Natural food coloring source causes stir


A cluster of female carmine on a cactus Photo by by Frank Vincentz

Sydney Bammel

Eating a container of yogurt, junior Megan Wills takes a look at the ingredients list for fun. She reads that it contains nonfat milk, strawberries, sugar, fructose, milk protein concentrate, contains less than one percent of maltodextrin corn starch, modified food starch, natural flavors, carrageenan, carmine and black carrot juice, sodium citrate, potassium sorbate, malic acid and vitamin D3. Not knowing what half the words on the list mean, she continues to eat the product. Little does she know the coloring agent carmine is actually boiled cochineal bugs, which are a type of beetle.

“I am completely and utterly disgusted by the fact that I could have eaten this and not known it,” Wills said. “Consumers have the right to know what we are ingesting.”

Carmine is not only know for the fact that it comes from beetles, but also for its allergenic properties that can cause people to go into anaphylactic shock.

“My overall stance is that I believe it is morally wrong to disguise the fact that companies are putting bugs or roaches in our food just to make it red,” the founder of WINDMILL Steve Baggatt said. “Money cannot buy a family member back from death, and how many people have suffered accidental deaths in their families that wouldn’t give everything that they have to get that one loved one back.”

Other products carmine is used in besides yogurt are lipstick and the candy “Good and Plenty.”

“I think candy companies should be allowed to use the dye if they want to but should make consumers aware of what it is made of and the potential risks,” Wills said. “Since it is a natural ingredient they should be allowed to use it. They should leave it up to the consumer after they have been informed whether they are comfortable eating something with carmine in it.”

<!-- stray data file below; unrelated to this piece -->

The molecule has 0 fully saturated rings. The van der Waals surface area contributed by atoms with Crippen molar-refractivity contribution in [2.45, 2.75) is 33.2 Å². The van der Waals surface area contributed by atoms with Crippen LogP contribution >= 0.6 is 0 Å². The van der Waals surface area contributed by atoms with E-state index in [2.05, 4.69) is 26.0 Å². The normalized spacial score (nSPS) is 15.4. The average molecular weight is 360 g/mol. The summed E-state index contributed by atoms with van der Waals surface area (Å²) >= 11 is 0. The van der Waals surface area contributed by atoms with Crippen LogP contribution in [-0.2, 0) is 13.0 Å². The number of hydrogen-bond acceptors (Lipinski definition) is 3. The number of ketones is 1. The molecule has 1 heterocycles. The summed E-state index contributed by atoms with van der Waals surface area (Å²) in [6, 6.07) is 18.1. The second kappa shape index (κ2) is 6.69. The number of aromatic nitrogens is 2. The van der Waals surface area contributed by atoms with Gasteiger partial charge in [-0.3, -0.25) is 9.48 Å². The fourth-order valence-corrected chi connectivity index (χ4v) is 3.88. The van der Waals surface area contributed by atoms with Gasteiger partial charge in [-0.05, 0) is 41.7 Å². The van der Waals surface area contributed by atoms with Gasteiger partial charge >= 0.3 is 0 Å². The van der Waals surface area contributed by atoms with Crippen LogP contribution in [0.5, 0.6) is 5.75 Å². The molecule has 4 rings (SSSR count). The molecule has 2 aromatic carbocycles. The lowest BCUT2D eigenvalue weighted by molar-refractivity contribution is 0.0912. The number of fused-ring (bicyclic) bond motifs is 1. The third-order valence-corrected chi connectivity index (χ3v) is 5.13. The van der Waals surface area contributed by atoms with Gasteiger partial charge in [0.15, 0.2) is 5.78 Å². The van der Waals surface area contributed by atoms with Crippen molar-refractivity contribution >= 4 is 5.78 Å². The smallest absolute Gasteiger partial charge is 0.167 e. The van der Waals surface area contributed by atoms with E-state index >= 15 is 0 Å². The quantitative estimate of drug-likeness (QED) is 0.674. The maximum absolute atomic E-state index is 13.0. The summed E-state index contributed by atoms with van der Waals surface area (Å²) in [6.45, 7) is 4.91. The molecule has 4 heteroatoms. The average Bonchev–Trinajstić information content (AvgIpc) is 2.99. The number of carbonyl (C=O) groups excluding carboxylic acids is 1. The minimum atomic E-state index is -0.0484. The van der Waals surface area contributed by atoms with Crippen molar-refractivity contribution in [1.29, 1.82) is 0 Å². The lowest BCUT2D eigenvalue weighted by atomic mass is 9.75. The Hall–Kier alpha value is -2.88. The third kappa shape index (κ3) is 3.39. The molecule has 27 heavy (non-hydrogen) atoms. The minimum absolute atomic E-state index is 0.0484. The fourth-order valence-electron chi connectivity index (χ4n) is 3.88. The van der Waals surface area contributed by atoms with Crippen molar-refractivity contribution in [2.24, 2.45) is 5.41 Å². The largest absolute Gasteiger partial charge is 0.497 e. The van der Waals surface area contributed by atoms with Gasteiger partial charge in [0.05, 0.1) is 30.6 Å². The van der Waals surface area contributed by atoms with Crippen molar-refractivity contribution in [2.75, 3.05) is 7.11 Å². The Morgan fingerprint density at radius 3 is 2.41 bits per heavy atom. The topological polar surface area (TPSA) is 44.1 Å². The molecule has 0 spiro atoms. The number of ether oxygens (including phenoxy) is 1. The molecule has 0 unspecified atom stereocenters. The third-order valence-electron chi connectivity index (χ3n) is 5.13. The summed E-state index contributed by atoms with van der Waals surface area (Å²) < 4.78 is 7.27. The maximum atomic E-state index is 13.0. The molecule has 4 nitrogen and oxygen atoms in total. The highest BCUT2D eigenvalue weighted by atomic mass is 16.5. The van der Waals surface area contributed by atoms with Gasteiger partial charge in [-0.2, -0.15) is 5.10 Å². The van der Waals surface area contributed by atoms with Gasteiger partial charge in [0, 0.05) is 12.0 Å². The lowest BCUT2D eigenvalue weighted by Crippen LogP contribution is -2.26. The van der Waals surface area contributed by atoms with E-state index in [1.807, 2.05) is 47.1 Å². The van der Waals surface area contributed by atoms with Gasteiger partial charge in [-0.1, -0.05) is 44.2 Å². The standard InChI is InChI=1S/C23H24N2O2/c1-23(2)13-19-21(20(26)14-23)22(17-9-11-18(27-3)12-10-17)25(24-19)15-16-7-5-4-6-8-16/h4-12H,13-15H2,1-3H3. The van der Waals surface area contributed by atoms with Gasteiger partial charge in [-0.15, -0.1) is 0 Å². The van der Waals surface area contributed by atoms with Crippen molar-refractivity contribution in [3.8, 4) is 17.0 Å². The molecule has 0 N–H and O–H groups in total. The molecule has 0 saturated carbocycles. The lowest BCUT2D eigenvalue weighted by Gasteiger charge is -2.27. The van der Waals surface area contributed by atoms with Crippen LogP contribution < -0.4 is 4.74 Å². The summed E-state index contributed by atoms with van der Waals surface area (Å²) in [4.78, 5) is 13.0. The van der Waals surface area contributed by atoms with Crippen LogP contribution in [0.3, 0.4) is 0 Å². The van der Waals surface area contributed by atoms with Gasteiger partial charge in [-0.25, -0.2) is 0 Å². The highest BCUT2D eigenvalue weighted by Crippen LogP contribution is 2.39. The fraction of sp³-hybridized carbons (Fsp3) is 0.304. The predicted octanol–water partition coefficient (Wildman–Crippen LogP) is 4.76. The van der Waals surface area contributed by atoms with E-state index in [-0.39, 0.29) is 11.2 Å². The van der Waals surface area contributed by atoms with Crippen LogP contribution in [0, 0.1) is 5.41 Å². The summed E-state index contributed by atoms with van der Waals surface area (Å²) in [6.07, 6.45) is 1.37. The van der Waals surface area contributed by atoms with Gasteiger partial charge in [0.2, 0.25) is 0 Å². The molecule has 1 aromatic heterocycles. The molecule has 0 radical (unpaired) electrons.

Senior Emily Giedzinski disagrees.

“As a vegetarian, I know that one has to be very cautious when picking foods,” Giedzinski said. “But I also think as one chooses this alternative lifestyle, it is one’s responsibility to do the background research on products. I don’t say I love having to check what brands of gelatin aren’t made of animal tissue, but it’s something I have to and am willing to do.”

Pro-carmine people argue that the the dye is all natural; therefore, it is better for you because some artificially produced colorings some studies say lead to cancer. Yet, their opposers feel they have a good retort to the view.

“I don’t care if they go all natural,” Mr. Baggatt said. “They should use vegetable or fruit juices whenever possible to get the red color instead of bugs. There are many people that are kosher, and many vegans, that do not believe in eating living creatures. Companies should stay with natural coloring agents. Carmine is a red color, so you can get a red color from beet juice.”

In the past carmine could be listed ads “Red 5” on food labels, but now the FDA has made it mandatory to list carmine as one of the ingredients.

“I think it’s good that the FDA has made companies that use carmine say they use it,” sophomore Hannah Loveland said. “It should have been done in the first place. I think that the risk of using carmine definitely outweighs the positives of being a natural ingredient. At this point I would rather have something artificial in me than having something secretly made from cockroaches in me. ”